"Jazz is based on and built upon the blues. The blues are the core of this music."
Peter Erskine: Musicality, consistency, and a dancing flow to the beat.
Peter Erskine began playing the drums at the age of four and has been at the forefront of world-class jazz ensembles for 40 years. His first major professional work was with the Stan Kenton Orchestra, which he joined in 1972. After a three year stint with Kenton and a two year stay with Maynard Ferguson, Erskine joined Weather Report in 1978. The excellence of the partnership between Erskine and bassist Jaco Pastorius was an integral part of that group’s success. Following his four years in Weather Report, he began to play with the group Steps Ahead. Erskine’s other touring and recording credits (600 albums & film scores) include: Steely Dan, Chick Corea, Joe Henderson, Freddie Hubbard, Gary Burton & Pat Metheny, Joni Mitchell, Miroslav Vitous and Jan Garbarek. He has also recorded with his own groups.
Erskine’s solo albums include: “Peter Erskine”, “Transition”, “Motion Poet”, “Sweet Soul”, “Big Theatre”, and his ECM recordings “You Never Know,” “Time Being”, “As It Is” and “Juni” as well as “History of the DRUM”, “Behind Closed Doors” and “Side Man Blue” on his own label FUZZY MUSIC. Besides touring and recording, Erskine is composing for theater, dance, film and television.
Erskine is a graduate of the Interlochen Arts Academy in Michigan, and studied percussion with George Gaber at Indiana University. His own pedagogical efforts include four instructional videos as well as eight books and his latest DVD is “Everything I Know, a Work in Progress”. Erskine conducts clinics, classes and seminars worldwide. He is a Professor of Practice and Director of Drumset Studies at the USC Thornton School of Music, and is the Jazz Drumming Consultant to the Royal Academy of Music in London. Erskine has won the Modern Drummer magazine Readers’ Poll in the “Jazz Drummer” category 10 times, and was awarded an honorary Doctorate degree from the Berklee College of Music. His new book “No Beethoven,” contains stories that took place in the studio or on tour.
Photos by Peter Erskine's Archive / All rights reserved
Mr. Erskine, when was your first desire to become involved in the music?
I have wanted to be a musician for as far back as I can remember. I began playing the drums at age 4, and started taking drum lesson at age 5. I have been studying music continuously ever since.
"Play for the song, not for the reaction. Learn to trust the music — and your fellow musicians — as well as yourself. Being musical will always bring the greatest satisfaction as well as career results. Most of all: enjoy what you’re doing and have fun in life."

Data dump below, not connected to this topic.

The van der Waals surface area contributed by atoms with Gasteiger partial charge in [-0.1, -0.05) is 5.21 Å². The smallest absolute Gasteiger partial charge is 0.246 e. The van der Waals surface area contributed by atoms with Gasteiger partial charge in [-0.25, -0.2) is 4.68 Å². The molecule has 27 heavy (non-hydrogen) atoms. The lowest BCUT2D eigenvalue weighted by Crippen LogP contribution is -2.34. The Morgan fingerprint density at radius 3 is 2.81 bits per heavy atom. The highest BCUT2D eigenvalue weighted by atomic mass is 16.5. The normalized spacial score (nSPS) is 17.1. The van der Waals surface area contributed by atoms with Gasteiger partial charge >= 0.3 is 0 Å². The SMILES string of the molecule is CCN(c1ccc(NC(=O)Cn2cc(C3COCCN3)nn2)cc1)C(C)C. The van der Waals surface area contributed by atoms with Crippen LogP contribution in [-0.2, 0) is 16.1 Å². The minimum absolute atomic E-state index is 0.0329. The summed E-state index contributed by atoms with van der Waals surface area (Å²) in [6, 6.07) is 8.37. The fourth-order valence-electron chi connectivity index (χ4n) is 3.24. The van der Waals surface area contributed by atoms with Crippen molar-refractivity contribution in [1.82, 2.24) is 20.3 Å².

What do you learn about yourself from the jazz music? How has jazz music changed your life?
Every style of music informs the next, so I learn not only from jazz music but also from classical music, folk music, popular music, and so on. But jazz has the highest and most rigorous standards when it comes to improvisation, or the art of composing while playing. This never-ending and always-shifting platform of improvisational awareness — whilst keeping time and providing a good beat for the other musicians – is a wonderful challenge that I enjoy every time I play.
Which was the best moment of your career and which was the worst?
I enjoy “best” moments with each new project or gig … and the “worst” ones usually teach me something. In other words: they’re all good.
What characterize the sound of Peter Erskine?
I hope it to be these qualities: musicality, consistency, and a dancing flow to the beat. I prefer not to hit the instrument too hard these days, and try to play in a way that makes the other musicians I’m playing with sound their best.
How do you describe your philosophy about the music?
I am most satisfied when I am able to play for the song. I find the creative and expressive moments within that framework of serving the music.
"Every style of music informs the next, so I learn not only from jazz music but also from classical music, folk music, popular music, and so on. But jazz has the highest and most rigorous standards when it comes to improvisation, or the art of composing while playing."
What does the BLUES and JAZZ mean to you & what does the DRUMS offered you?
Jazz is based on and built upon the blues. The blues are the core of this music. I’m just one of hundreds or thousands of drummers who are attracted to this greatest of musical forms. I like music that dances and swings. It all comes from New Orleans, and it all comes from Africa.
Do you remember anything funny or interesting from the recording time?
My new book “No Beethoven,” (available soon as an electronic book title from the Apple iBook store, etc.) contains MANY stories that took place in the studio or on tour … here is a short story about my first recording with Weather Report, after my first rehearsal/audition but before our first trip to Japan where I premiered as their drummer in concert during the summer of 1978: My first recording experience was to do a hi-hat overdub on Joe’s tune “Young and Fine.” He wanted to tinker with the feel of the fine drum track that Gadd had played, and I set up a hi-hat in a small iso-booth and played along with the track from start-to-finish while Joe watched a World Cup soccer game on TV in the control room. When I was finished, I took off my headphones and climbed around the mic stand and walked into the control room. Joe seems to be concentrating on the game. I ask, “How was it?” to the room. “How was it?” Zawinul replies. “You tell me.” And so I say, “I think it was good.” “Okay, then” he says. “Watch the game.”
"Good music is timeless, plus that band had a unique energy and quality to its music. I was lucky to be there when Zawinul, Shorter and Pastorius were creating so much memorable music." (Photo: Peter on stage with Wayne Shorter and Jaco Pastorius)
What are some of the most memorable gigs you've had? What’s the best jam you ever played in?